It is project presentation day! Your students are excited (and anxious) about presenting their work. They had lots of choices to demonstrate what they learned, each team has a different topic or solution to the problem. They have also used different tools to create amazing presentations. Slide decks using Powerpoint, Google presentations, Prezi, E-maze or even Piktochart abound. Everything is going swell, until students start presenting.
That is when you again realize that it does not matter that everyone is presenting something different or that the tool chosen has lots of bells and whistles. Students, and many adults, still rely on text heavy slide decks, and more often than not, they "present" by reading each slide out-loud. By the third presentation, and even though you have stated several times, "I can read your slide, turn around and tell us about your work", you are ready to pull your hair out. Out of the corner of your eye you see Juanita doodling and Johnny dozing off. The class is bored out of their minds. Something has to change!
Now you may already be thinking about authentic audiences, but the same thing happens when students are presenting to the community at large, and even in professional settings. And yes, I know that presentation skills need to be taught and students need to practice beforehand. We have had complete lessons on what makes a good presentation and critiqued posted presentations from around the web. But even then, the reliance on reading text-heavy slide decks is still an issue.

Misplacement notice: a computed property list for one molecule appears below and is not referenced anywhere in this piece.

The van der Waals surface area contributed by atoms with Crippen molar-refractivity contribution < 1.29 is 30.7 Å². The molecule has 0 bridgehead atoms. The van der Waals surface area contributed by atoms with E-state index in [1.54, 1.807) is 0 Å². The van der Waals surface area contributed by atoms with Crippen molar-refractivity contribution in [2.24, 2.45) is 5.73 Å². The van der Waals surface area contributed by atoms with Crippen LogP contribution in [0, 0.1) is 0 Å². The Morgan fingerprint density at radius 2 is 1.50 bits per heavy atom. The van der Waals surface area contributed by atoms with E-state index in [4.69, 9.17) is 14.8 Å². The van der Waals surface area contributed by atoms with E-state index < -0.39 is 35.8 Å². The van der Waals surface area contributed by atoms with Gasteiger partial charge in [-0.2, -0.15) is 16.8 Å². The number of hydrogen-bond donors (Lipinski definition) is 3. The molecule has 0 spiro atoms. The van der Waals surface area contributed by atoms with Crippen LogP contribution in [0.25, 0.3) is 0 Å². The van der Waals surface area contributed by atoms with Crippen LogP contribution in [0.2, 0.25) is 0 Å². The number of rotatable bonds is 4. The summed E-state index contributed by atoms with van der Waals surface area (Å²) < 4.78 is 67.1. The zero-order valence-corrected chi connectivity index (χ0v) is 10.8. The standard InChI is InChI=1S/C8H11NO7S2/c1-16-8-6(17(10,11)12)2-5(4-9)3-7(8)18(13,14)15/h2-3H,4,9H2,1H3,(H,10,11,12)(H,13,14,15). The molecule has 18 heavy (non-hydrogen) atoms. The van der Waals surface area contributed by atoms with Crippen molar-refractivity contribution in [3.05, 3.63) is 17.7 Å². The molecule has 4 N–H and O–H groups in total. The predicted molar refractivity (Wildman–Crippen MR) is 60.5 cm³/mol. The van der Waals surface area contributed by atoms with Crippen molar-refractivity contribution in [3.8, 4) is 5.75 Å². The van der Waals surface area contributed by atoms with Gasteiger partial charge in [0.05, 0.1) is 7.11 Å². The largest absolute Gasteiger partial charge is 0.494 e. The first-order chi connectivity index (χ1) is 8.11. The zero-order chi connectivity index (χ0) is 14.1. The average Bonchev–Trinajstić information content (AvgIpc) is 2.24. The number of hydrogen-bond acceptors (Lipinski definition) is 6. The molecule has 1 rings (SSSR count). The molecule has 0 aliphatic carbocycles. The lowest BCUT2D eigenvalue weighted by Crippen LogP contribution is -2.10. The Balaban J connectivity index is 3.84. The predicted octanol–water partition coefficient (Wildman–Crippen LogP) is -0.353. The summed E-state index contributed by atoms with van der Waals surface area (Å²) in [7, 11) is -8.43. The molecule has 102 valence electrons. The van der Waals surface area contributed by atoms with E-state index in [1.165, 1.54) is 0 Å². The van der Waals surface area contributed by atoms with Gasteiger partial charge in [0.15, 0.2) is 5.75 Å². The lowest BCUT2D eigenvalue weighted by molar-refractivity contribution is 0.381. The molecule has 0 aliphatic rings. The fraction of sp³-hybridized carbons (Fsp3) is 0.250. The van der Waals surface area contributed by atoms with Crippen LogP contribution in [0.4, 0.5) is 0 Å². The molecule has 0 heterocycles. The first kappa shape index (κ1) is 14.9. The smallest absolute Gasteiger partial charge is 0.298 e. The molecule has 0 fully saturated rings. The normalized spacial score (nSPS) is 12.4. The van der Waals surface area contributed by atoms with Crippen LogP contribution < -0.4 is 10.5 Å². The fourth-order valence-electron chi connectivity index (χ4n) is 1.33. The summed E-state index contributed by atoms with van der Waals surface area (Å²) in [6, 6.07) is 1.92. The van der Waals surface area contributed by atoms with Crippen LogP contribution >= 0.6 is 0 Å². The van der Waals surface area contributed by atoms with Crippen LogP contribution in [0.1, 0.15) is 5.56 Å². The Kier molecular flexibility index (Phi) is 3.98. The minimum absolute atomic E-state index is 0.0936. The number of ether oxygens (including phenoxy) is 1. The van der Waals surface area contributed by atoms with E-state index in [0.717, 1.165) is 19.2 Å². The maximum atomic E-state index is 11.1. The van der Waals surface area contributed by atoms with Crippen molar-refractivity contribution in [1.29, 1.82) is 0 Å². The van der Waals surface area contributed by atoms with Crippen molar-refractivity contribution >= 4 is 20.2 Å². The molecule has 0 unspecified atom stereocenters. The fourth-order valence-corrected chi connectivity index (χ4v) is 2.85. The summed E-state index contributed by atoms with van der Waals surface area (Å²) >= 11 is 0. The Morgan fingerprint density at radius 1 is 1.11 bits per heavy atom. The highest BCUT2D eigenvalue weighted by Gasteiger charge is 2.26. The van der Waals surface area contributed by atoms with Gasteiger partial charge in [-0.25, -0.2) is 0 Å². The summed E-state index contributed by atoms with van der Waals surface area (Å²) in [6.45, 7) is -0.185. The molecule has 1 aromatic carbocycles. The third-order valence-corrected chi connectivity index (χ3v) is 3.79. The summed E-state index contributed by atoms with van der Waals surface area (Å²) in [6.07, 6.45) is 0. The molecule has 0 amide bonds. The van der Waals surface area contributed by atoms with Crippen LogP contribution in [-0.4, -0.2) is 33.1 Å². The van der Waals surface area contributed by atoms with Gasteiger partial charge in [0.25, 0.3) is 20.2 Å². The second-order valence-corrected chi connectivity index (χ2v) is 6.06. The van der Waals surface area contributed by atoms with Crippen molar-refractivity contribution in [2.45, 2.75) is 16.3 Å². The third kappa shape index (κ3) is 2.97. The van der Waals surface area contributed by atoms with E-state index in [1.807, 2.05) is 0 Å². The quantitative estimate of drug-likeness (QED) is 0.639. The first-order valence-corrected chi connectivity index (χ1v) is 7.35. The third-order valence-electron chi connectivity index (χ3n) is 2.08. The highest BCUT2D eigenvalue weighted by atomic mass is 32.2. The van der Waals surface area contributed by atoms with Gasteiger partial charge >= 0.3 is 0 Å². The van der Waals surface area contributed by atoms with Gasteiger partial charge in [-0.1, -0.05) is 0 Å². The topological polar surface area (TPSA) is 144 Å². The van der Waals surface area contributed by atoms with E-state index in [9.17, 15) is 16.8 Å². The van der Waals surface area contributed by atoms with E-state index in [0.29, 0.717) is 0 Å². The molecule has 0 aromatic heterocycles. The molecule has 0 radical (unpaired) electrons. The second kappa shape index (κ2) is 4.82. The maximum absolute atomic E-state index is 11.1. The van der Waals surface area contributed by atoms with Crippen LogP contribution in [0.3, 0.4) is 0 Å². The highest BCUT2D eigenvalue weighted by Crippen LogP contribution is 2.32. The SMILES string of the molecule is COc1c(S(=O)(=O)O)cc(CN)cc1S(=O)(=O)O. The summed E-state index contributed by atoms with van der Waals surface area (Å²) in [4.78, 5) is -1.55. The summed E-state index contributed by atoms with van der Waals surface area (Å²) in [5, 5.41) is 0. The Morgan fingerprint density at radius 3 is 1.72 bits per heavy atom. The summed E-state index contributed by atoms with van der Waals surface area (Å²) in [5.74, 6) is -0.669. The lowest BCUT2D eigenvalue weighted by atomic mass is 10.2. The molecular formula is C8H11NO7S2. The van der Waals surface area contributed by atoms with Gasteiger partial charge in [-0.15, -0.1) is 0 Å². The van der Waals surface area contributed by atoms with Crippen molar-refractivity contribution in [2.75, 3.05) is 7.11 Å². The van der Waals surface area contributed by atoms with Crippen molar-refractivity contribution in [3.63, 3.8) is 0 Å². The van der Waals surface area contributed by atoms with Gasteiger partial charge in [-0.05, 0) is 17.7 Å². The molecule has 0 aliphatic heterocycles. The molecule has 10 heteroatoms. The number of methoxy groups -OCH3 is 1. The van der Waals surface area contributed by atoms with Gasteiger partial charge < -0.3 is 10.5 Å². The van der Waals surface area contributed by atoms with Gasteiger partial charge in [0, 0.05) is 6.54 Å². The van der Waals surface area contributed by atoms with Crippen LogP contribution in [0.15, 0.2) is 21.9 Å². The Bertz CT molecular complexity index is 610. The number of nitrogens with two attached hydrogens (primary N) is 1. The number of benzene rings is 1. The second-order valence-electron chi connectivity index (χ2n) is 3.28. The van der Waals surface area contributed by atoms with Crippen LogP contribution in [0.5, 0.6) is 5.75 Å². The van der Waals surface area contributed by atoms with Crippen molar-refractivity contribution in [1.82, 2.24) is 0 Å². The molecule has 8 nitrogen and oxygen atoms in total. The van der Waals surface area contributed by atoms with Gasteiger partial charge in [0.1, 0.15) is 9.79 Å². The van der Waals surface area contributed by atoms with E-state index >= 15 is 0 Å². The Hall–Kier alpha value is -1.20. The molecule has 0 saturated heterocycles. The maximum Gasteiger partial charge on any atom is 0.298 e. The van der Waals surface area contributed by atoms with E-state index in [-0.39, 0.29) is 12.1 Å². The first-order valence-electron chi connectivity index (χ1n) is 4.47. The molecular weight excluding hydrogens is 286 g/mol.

As I searched for an answer, I came across the idea of using an Ignite presentation format. The Ignite presentation is a 5 minutes long presentation with 20 slides where the slides advance automatically every 15 seconds. You can think of it as the presentation equivalent of a sonnet.
The idea is simple, but putting it into practice will require some prep and teaching on my part. This is the plan:
1. Introduce the idea of Ignite presentations. Share Scott Berkun's - "Why and How to Give an Ignite Talk".
2. Provide students with an Ignite presentation planner. This document becomes the presentation outline.
3. Based on the planner, students can create a slide index (on paper or a Google doc). This is basically a "what will go in each of the presentation slides". Students then practice with this slide index in hand to figure out what to say and what to include as visuals for that slide.
4. Have students choose a slide deck creator, and draft their visual presentation. Remind them of the "20/15" rule.
- Google slides: Create the 20 slide deck. Publish to the web, and select auto-advance every 15 seconds. The link created is what they submit to be played on presentation day.
- Prezi: Prezi does not offer the 15 second option in auto-play, so students will need to get a little more creative. For example it could be 15 slides every 20 seconds or 30 slides every 10 seconds.
- Emaze: Apply the 15 second stop duration in slides options to the complete 20 slides presentation.
The key idea in this step is that no matter what tool they use, they will be presenting using the automatic changing of slides. It should almost be a choreographed dance between the slide deck and the presenters. Practice is key!
This is what our first attempt looks like:
5. During presentation day, I will continue to use my peer-presentation rubric, which I have transformed into a Google form. Feel free to create your own copy from this presentation rubric response form (If you are unsure of how, read my previous post Evaluating websites using Google forms).
So, that's it. What do you think?
What other ways have you come up with to avoid death by presentation? I would love to hear your thoughts.